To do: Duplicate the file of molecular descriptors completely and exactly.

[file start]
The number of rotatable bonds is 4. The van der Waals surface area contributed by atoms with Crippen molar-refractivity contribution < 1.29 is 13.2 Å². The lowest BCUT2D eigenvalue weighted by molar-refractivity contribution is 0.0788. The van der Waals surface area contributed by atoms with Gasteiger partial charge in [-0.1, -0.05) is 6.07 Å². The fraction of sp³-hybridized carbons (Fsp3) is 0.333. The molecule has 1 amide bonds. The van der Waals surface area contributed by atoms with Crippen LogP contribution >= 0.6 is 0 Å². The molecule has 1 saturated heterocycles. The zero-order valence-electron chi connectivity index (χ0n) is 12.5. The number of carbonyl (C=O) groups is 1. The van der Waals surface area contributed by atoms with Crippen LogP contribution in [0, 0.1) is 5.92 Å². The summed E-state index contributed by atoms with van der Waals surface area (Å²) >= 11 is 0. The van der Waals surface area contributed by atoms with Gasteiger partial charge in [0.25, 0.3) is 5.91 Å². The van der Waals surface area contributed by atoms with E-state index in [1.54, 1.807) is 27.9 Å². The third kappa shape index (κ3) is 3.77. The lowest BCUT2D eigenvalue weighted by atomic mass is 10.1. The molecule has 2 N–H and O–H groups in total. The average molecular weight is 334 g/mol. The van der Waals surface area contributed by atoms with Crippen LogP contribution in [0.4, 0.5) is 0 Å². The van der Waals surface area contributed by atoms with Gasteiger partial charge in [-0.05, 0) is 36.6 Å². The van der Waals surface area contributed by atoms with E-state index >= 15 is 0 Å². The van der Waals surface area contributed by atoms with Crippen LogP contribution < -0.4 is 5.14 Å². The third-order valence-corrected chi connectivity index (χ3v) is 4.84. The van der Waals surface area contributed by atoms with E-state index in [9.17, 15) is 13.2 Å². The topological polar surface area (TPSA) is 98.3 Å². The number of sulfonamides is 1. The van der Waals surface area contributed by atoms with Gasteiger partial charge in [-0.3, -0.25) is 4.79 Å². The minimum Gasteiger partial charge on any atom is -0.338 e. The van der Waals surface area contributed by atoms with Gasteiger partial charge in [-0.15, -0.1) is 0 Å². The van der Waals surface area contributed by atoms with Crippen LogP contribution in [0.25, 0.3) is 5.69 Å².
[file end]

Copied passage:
The number of rotatable bonds is 4. The van der Waals surface area contributed by atoms with Crippen molar-refractivity contribution < 1.29 is 13.2 Å². The lowest BCUT2D eigenvalue weighted by molar-refractivity contribution is 0.0788. The van der Waals surface area contributed by atoms with Gasteiger partial charge in [-0.1, -0.05) is 6.07 Å². The fraction of sp³-hybridized carbons (Fsp3) is 0.333. The molecule has 1 amide bonds. The van der Waals surface area contributed by atoms with Crippen LogP contribution >= 0.6 is 0 Å². The molecule has 1 saturated heterocycles. The zero-order valence-electron chi connectivity index (χ0n) is 12.5. The number of carbonyl (C=O) groups is 1. The van der Waals surface area contributed by atoms with Crippen LogP contribution in [0, 0.1) is 5.92 Å². The summed E-state index contributed by atoms with van der Waals surface area (Å²) >= 11 is 0. The van der Waals surface area contributed by atoms with Gasteiger partial charge in [0.25, 0.3) is 5.91 Å². The van der Waals surface area contributed by atoms with E-state index in [1.54, 1.807) is 27.9 Å². The third kappa shape index (κ3) is 3.77. The lowest BCUT2D eigenvalue weighted by atomic mass is 10.1. The molecule has 2 N–H and O–H groups in total. The average molecular weight is 334 g/mol. The van der Waals surface area contributed by atoms with Crippen LogP contribution in [0.4, 0.5) is 0 Å². The van der Waals surface area contributed by atoms with Gasteiger partial charge in [-0.05, 0) is 36.6 Å². The van der Waals surface area contributed by atoms with E-state index >= 15 is 0 Å². The van der Waals surface area contributed by atoms with Crippen LogP contribution < -0.4 is 5.14 Å². The third-order valence-corrected chi connectivity index (χ3v) is 4.84. The van der Waals surface area contributed by atoms with E-state index in [9.17, 15) is 13.2 Å². The topological polar surface area (TPSA) is 98.3 Å². The number of sulfonamides is 1. The van der Waals surface area contributed by atoms with Gasteiger partial charge in [-0.3, -0.25) is 4.79 Å². The minimum Gasteiger partial charge on any atom is -0.338 e. The van der Waals surface area contributed by atoms with Gasteiger partial charge in [-0.15, -0.1) is 0 Å². The van der Waals surface area contributed by atoms with Crippen LogP contribution in [0.25, 0.3) is 5.69 Å².